Rory McIlroy Discovers Shoulders Follow Hips & Vice Versa

I wrote a few years back that Rory McIlroy might have discovered the key to increasing power through technique when he was spotted letting his leading heel come up during his back swing, but it turned out not to be a permanent thing.

Now, it seems he might be back on a right track, with his apparent discovery that the hips and shoulder are connected.

At least, that’s what I would gather from the Sean Martin article on PGATour.com regarding some swing changes he’s making following the Masters (thanks to M.F. for forwarding the link):

Days after another unsuccessful attempt to complete the career Grand Slam, Rory McIlroy watched video of the shots he struggled with at Augusta National. That helped him identify swing faults that he fixed in the fortnight between the Masters and the Wells Fargo Championship, the tournament where McIlroy has achieved unparalleled success in his PGA TOUR career.

The changes to McIlroy’s address have allowed him to “neutralize” his ball flight, i.e. curve it less. By getting more hinge in his hips, McIlroy was able to steepen his shoulder turn. That kept the club from getting too far behind him on the backswing.

“I was relying a lot on timing,” he said. “I was relying a lot on upper-body rotation, sort of out of sync a little bit. … I was coming up out of my posture and falling back on my heels.”

I think  this is a good change, of course, but I also find it incredible that the world’s best golfers are still in the dark regarding proper biomechanics when it comes to the most important facet of their trade – the full swing.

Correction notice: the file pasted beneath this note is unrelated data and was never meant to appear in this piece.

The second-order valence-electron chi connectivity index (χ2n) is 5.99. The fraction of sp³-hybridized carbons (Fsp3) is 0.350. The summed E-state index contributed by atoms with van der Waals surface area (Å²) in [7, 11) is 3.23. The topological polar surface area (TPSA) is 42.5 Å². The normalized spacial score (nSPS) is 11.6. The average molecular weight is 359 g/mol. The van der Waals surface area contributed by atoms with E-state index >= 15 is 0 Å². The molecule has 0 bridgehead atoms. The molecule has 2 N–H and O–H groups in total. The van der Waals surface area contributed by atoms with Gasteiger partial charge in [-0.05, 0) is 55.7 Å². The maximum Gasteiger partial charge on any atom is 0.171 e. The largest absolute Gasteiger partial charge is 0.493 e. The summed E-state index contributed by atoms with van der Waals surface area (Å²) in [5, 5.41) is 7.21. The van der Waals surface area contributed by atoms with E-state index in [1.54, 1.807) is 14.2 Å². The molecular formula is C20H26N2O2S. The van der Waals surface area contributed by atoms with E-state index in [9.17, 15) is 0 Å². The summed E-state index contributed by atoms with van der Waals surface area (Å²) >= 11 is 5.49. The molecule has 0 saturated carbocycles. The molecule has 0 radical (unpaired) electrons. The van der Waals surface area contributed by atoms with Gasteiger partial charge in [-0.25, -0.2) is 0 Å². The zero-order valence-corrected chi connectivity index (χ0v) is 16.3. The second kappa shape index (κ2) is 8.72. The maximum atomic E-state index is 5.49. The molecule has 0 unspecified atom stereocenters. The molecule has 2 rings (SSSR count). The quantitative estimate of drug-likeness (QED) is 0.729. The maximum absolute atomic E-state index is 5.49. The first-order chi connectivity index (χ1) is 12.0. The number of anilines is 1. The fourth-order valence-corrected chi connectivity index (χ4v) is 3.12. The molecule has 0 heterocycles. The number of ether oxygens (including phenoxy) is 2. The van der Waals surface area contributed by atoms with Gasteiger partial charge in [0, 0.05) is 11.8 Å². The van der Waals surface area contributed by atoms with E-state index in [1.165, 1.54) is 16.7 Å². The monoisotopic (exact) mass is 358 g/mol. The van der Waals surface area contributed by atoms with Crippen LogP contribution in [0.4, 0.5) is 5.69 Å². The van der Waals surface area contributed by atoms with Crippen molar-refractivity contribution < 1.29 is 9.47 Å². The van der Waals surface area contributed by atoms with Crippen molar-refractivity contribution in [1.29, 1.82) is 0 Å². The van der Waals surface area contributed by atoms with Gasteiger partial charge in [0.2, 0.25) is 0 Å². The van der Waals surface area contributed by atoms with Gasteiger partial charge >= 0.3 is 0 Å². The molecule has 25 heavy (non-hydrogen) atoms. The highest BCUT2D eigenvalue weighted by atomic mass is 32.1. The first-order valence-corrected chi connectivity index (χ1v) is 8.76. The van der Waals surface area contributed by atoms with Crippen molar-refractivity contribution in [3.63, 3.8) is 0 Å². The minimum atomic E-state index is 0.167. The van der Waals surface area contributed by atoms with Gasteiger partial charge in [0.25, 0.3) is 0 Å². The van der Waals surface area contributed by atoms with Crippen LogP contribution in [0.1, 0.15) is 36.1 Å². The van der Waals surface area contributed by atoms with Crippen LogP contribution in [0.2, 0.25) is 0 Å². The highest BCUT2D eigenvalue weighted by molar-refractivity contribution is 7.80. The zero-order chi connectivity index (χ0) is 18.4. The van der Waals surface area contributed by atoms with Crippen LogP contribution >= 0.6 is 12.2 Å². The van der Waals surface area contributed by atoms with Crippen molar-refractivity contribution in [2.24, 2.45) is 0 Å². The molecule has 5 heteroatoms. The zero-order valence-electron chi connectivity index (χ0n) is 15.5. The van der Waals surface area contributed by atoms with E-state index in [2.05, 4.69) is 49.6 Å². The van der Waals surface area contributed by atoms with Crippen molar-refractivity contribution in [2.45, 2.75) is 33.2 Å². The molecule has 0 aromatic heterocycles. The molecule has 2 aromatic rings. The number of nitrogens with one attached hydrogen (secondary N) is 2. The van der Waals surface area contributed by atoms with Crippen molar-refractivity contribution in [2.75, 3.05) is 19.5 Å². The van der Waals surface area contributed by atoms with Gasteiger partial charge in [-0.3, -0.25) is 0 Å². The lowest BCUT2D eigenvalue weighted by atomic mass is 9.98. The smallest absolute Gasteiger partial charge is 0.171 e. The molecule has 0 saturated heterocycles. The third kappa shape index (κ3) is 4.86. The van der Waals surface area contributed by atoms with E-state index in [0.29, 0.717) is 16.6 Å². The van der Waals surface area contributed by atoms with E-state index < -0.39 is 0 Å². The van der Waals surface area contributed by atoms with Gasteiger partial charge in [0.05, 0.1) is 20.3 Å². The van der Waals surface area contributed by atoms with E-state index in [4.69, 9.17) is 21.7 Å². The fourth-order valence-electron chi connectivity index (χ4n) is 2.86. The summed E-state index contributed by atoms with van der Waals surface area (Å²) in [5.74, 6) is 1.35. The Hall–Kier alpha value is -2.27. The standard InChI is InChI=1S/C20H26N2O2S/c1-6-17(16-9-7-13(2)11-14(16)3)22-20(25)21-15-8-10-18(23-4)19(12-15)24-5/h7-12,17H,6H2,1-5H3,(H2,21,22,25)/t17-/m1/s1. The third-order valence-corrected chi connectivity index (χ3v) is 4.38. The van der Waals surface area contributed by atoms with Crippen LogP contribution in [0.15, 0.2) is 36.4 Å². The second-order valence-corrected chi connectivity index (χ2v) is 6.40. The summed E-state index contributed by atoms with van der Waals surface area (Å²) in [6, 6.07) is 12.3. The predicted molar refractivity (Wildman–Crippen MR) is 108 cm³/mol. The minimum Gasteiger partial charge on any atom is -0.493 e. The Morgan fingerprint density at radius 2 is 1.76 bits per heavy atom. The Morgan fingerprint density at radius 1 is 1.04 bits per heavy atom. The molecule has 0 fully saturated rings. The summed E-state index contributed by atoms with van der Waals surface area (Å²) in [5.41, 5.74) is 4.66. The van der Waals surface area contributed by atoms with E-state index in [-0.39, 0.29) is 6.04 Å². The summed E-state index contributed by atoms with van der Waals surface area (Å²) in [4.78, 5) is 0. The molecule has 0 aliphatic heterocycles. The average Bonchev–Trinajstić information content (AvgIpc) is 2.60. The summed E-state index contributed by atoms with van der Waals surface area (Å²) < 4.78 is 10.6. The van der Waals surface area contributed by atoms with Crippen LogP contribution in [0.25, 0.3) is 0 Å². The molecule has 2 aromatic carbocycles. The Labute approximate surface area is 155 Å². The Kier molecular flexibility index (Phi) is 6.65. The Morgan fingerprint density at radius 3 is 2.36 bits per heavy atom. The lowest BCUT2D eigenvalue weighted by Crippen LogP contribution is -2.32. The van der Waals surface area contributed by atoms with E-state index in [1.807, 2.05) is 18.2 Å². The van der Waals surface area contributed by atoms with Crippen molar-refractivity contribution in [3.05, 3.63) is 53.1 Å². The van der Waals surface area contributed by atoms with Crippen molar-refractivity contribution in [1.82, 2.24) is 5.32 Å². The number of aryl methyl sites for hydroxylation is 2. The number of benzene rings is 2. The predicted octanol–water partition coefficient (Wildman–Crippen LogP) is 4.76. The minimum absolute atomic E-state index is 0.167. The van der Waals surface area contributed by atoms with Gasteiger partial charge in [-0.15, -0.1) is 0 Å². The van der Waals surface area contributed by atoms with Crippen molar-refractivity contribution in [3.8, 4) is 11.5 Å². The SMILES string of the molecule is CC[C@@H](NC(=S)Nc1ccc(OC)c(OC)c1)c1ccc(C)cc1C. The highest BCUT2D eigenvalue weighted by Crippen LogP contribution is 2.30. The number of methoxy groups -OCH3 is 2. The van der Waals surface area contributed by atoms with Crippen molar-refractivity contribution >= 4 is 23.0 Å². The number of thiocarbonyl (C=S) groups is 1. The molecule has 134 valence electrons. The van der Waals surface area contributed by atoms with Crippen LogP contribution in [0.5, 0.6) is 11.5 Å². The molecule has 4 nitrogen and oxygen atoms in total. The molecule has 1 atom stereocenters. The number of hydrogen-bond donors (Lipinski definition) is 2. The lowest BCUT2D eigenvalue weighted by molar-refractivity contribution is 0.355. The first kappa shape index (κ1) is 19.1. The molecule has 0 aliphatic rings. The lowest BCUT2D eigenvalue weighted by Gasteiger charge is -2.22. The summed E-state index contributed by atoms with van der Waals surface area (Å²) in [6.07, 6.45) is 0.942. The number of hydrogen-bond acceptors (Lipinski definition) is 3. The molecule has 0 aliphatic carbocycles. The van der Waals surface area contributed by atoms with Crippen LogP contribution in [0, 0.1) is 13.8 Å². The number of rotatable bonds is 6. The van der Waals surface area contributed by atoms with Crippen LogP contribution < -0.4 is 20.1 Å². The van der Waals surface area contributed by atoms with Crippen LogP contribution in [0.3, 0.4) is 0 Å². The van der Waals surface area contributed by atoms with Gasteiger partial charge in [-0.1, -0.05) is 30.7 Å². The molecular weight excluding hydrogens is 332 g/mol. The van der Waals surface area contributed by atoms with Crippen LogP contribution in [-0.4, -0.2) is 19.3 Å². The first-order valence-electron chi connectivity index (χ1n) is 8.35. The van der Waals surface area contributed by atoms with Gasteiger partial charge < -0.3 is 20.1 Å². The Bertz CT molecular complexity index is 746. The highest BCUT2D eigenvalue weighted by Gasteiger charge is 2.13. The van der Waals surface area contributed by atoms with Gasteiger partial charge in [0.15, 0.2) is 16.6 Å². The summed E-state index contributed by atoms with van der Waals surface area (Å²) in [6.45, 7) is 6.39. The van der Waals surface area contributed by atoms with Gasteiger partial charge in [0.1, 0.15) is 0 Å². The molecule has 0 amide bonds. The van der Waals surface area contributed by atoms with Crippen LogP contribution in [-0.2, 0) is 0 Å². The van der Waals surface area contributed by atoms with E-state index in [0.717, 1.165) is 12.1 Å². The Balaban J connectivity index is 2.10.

If an amateur golfer who doesn’t have much time in the game said to me, “I just found out that you get a better and deeper shoulder turn by letting the hips turn naturally,” I would say, “you’ve just figured out something that even the players and instructors haven’t yet clued into!!”

It seems that they’re still rubbing sticks together to start fires.  Yes, the hips turn the shoulders on a natural and proper golf pivot, and the shoulders follow the hips on the down swing as well, as I wrote about in the above link with the below gif to illustrate my point:


The problem with the swing changes I see on the PGA Tour is that, even when the changes are for the good, and more in tune with proper mechanics, they are usually short-term fiddling to try to fix a current problem, and not long-term changes that are understood by the swinger making them or the instructor/coach advising them.

Without a proper understanding of how the body works, it is a never-ending game of trying little changes here and there.  I see good changes being made, like when Justin Rose was letting his leading heel come up for while – but then I check back or happen to catch the swinger on TV and see that the positive change went away.

Let’s hope that Rory actually learned that the hips power the golf swing, not the lower back, and that he’ll get deeper into proper biomechanics and not just dabble in a change that actually happens to make sense!


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If You Answered “Yes” To Any Of The Above Questions, The Answer Is In The Formula For The Golf Swing:

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17 thoughts on “Rory McIlroy Discovers Shoulders Follow Hips & Vice Versa

  1. Walter

    You’re right. I’m a big Rory fan and I noticed the same things. First he didn’t left his heel then he did and lately he hasn’t.

    1. D Watts Post author

      I don’t get it. Most other sports have their established canons of mechanically-correct technique. Golf is still trial & error, hit & miss…